Faubourg Saint-Germain - 2nd Part 

From rue de Sevres to Hotel des Invalides

Stroll Paris 7th district Faubourg St Germain from rue de Sevres to Hotel des Invalidesbe

Rue de Sèvres

Just past the Grande Epicerie shops, there are the old buildings of the Laennec hospital, renovated into a number of residential units. My grand father was there towards the end of his life. The stones are said to hold the memories of the emotions and sufferings of those who lived in them. I therefore could not live there and I would rather receive the gentle vibrations from the memories of my grandfather especially in the streets of Paris that he knew by heart...

Ancien hôpital Laennec

The Chapelle Saint-Vincent de Paul on the other side of the street deserves a special mention. This beautiful 19th-century chapel was originally built to house the relics of Saint-Vincent de Paul, which were kept safe during the revolutionary turmoil. His undamaged remains were covered by a wax sculpture, providing a very vivid illusion of him resting peacefully. The silver shrine contrasts with the image of this man dedicated to the poor.  Renowned for his compassion for the poor, he also had close ties with the royal family. A staircase allows a closer look at the shrine. 

Chapelle Saint-Vincent de Paul

Going out of the Chapel, opposite the street near the Vanneau metro station, have a look at the art deco-style fountain known as the Fountain of the Fellah.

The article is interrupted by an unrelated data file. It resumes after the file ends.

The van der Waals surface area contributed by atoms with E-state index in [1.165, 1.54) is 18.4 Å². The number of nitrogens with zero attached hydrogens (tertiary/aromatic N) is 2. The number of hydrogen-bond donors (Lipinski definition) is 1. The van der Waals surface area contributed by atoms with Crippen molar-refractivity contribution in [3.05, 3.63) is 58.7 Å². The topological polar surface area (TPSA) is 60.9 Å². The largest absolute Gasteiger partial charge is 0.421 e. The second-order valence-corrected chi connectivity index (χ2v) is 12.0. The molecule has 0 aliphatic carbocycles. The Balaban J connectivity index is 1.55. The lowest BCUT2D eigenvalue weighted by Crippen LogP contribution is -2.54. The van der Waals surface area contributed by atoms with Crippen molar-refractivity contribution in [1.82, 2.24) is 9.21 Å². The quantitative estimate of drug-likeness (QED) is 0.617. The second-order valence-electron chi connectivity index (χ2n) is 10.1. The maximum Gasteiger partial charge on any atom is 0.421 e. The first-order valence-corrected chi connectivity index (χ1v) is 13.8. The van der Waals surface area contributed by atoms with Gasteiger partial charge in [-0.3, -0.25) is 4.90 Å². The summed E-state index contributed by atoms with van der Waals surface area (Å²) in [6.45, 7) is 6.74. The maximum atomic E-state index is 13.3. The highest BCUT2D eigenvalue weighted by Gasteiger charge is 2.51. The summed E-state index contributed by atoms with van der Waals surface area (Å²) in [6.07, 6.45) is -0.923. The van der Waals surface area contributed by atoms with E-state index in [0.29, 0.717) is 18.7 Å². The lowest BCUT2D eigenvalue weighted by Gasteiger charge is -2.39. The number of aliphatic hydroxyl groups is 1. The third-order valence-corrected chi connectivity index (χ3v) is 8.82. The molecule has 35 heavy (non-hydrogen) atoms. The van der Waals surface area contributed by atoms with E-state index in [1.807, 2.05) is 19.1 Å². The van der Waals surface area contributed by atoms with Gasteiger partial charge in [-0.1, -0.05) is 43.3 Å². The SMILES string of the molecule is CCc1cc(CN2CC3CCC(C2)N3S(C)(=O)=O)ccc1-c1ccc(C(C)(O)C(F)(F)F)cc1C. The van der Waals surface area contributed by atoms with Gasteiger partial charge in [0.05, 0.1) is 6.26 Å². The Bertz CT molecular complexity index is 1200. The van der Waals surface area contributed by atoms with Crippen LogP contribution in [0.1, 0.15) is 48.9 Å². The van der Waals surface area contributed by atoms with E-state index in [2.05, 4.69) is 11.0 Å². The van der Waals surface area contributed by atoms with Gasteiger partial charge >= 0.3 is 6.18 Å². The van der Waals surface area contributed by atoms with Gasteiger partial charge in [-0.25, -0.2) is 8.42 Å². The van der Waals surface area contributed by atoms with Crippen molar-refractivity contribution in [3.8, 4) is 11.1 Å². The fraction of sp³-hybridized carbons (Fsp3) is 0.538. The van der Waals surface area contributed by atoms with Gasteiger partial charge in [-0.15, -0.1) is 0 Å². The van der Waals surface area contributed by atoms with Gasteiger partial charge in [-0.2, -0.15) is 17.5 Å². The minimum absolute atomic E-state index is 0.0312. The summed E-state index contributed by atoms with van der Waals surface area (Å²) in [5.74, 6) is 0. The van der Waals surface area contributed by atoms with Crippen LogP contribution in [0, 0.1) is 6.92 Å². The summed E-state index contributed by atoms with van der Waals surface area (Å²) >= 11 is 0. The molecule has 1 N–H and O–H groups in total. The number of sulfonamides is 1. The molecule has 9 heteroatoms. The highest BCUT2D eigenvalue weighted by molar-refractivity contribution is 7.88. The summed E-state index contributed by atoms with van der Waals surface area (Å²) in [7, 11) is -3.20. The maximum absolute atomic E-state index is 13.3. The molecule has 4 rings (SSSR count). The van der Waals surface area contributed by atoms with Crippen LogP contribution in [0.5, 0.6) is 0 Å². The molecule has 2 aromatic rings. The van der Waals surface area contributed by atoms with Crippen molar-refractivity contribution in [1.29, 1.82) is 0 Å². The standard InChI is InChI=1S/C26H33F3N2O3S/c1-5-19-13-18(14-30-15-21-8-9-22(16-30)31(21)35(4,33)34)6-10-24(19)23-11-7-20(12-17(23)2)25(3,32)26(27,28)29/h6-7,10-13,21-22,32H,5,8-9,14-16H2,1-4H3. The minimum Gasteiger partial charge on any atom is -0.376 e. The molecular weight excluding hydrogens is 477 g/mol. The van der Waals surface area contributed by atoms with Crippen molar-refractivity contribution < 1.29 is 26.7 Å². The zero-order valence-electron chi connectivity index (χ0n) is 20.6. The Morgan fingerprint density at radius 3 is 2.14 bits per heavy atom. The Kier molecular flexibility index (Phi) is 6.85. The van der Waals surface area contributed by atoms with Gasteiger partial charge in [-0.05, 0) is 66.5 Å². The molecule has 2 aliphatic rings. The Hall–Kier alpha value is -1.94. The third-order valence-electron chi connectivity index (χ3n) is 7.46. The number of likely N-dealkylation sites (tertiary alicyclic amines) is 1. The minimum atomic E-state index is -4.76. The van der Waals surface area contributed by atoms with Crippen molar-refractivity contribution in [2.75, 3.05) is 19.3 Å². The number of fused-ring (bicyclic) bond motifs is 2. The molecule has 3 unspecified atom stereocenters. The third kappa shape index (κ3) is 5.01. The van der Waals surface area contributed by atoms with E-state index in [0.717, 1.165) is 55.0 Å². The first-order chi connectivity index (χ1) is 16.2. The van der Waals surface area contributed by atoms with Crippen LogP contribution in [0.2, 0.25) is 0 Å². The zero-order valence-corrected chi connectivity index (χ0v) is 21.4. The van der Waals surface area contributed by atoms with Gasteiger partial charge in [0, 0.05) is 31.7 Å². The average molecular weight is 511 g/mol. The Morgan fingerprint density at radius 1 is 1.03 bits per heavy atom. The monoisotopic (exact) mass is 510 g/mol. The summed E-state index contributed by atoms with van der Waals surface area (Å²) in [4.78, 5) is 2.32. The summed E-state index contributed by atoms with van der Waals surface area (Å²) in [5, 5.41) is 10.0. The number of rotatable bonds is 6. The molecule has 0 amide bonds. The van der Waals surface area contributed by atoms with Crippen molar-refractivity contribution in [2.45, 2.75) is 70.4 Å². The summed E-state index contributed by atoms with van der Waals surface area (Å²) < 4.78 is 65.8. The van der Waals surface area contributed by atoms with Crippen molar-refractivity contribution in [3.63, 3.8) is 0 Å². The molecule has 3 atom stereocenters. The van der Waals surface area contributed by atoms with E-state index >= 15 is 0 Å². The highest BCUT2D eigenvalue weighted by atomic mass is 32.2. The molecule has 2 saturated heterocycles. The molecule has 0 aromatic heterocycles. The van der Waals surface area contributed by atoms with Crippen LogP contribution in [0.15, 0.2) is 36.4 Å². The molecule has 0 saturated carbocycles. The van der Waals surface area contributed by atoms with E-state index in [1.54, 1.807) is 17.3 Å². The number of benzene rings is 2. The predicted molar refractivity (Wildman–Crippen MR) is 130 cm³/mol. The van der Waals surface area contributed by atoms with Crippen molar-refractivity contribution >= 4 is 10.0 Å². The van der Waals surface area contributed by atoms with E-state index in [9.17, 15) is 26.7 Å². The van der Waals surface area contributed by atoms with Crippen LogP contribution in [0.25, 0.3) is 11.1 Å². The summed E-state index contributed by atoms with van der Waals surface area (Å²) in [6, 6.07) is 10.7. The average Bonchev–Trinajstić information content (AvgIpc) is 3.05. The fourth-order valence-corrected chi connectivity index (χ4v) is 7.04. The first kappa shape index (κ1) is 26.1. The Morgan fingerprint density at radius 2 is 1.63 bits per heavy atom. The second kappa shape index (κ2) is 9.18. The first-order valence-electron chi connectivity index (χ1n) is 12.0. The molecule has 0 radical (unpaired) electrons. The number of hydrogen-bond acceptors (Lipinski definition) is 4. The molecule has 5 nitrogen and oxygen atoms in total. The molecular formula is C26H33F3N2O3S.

We now turn right into rue Vaneau.

Atget Fontaine rue de Sèvres

Fontaine, rue de Sèvres
Atget – 1899

Fontaine du Fellah rue de Sèvres

Rue Vaneau

At number 50, there is a delightful alley lined with plants, once occupied by craftsmen, including a famous bootmaker. The alley was also visited by the French writer and minister Andre Malraux and the pediatrician and psycho analyst Françoise Dolto, who helped in the creation of a cultural centre. His founder, Shri Mahesh, a master of Indian yoga, also set up a yoga school. This school created in the 1960s is still in operation and teaches the most classic of yogas, the hatha yoga ...

Passage 50 rue Vaneau

Come back a little to take the impasse Oudinot at number 55, which leads to the lovely Jardin Catherine Labouré.

Jardin Catherine Labouré 

This cute and hidden garden, which takes us well away from Paris, is the perfect place to take a break under the fruit trees or on the lawns. In the past it was the plant garden and orchard of the convent of the Daughters of Charity, that can still be seen from the garden and of which we visited the chapel at 140 rue du Bac. 

After a very nice break in the garden, let's take the exit on rue de Babylone, that we take on the left.